Intelligent Technologies for Wireless Healthcare Delivery

Submission Deadline: 15 May 2022 (closed)

Guest Editors

Dr. Manoj Kumar, University of Petroleum and Energy Studies, India.
Dr. Shivani Batra, KIET Group of Institutions, India.
Dr. Octavio Loyola-González, Altair Management Consultants, Spain.


Healthcare issues such as growing healthcare expenses, increasing life expectancy, and new pathological conditions are some of the world's most significant worries. Recent improvements in Information and Communications Technologies (ICT) offer inexpensive and efficient illness treatment and wellness in the residence, clinic, assisted living, and nursing facility environments. Effective treatment programs use scientific proof recommendations to enhance patient-specific therapeutic approaches and the provider-patient interaction, with an emphasis on preventing worsening and/or complications. The integration of wireless technology with traditional healthcare, including the assessment, surveillance, and medication of sickness, is changing care services. The number of instruments available for remotely monitoring and detecting illness is growing. The capacity to handle medications and health devices wirelessly is becoming more common. These developments imply that the community is on the verge of a healthcare transformation.

Despite this huge prospect and a substantial body of research, wireless healthcare poses a number of challenges, including rapid access to clinical data in several acute healthcare settings, energy-efficient sensor architecture, and standards for interference aspects of wireless systems, immunogenicity and "chronic implantability," system implementation, sensor nanofabrication, patient safety, and the case of emergencies sensing. The goal of this Special Issue on "Intelligent Technologies Wireless Healthcare Delivery" is to highlight cutting-edge research that reveals the fast-evolving face and environment of healthcare management and care delivery services enabled by wireless and sensor technologies. This special issue intends to discuss existing and developing trends, emphasize architectural, assessment, and accessibility concerns, and identify open issues and next actions for future advancements.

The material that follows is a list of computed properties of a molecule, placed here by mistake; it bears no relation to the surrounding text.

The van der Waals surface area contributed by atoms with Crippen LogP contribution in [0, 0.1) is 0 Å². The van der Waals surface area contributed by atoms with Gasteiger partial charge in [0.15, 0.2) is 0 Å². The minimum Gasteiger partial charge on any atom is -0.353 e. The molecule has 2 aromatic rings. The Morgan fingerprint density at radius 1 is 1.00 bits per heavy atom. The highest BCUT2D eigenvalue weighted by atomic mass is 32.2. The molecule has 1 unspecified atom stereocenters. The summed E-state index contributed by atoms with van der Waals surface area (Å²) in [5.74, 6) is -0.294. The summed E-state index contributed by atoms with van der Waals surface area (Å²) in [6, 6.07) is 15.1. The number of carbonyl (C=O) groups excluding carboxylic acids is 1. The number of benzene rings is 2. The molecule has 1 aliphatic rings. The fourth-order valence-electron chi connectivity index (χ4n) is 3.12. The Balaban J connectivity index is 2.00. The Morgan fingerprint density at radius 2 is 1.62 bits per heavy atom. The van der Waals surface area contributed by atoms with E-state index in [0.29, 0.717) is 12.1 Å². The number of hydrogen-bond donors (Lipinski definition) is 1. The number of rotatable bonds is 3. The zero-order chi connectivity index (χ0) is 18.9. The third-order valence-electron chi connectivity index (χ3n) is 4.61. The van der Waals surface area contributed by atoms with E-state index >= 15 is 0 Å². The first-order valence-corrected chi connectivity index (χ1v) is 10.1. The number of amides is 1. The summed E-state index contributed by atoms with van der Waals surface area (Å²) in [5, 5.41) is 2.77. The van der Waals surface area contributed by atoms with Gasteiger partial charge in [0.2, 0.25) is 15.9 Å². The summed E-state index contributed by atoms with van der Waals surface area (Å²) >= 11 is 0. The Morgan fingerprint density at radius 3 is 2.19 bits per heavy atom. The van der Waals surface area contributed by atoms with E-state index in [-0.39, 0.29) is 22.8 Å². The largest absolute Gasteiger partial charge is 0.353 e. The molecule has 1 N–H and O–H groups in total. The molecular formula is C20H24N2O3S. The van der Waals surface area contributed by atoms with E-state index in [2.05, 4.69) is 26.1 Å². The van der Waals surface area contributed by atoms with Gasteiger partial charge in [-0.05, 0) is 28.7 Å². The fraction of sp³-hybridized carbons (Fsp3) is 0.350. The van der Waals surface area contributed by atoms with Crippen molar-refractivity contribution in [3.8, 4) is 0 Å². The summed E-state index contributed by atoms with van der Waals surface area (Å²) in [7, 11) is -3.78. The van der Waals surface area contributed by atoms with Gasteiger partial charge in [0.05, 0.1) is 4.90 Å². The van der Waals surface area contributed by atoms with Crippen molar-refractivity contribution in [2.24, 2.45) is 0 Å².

• Precision medicine and wireless health
• Policies and regulations
• Network architectures and platforms
• QoS Issues
• Applications and industrial trends
• Business model
• Security and privacy features
• Cost Analysis
• Integration of big data and ambient intelligence
• Energy-efficient protocols
• Sensors and wearables
• Ontology and semantic knowledge
• Technology convergence and standardization issues
• Machines learning and bioinformatics
• Uses of smartphones in health care

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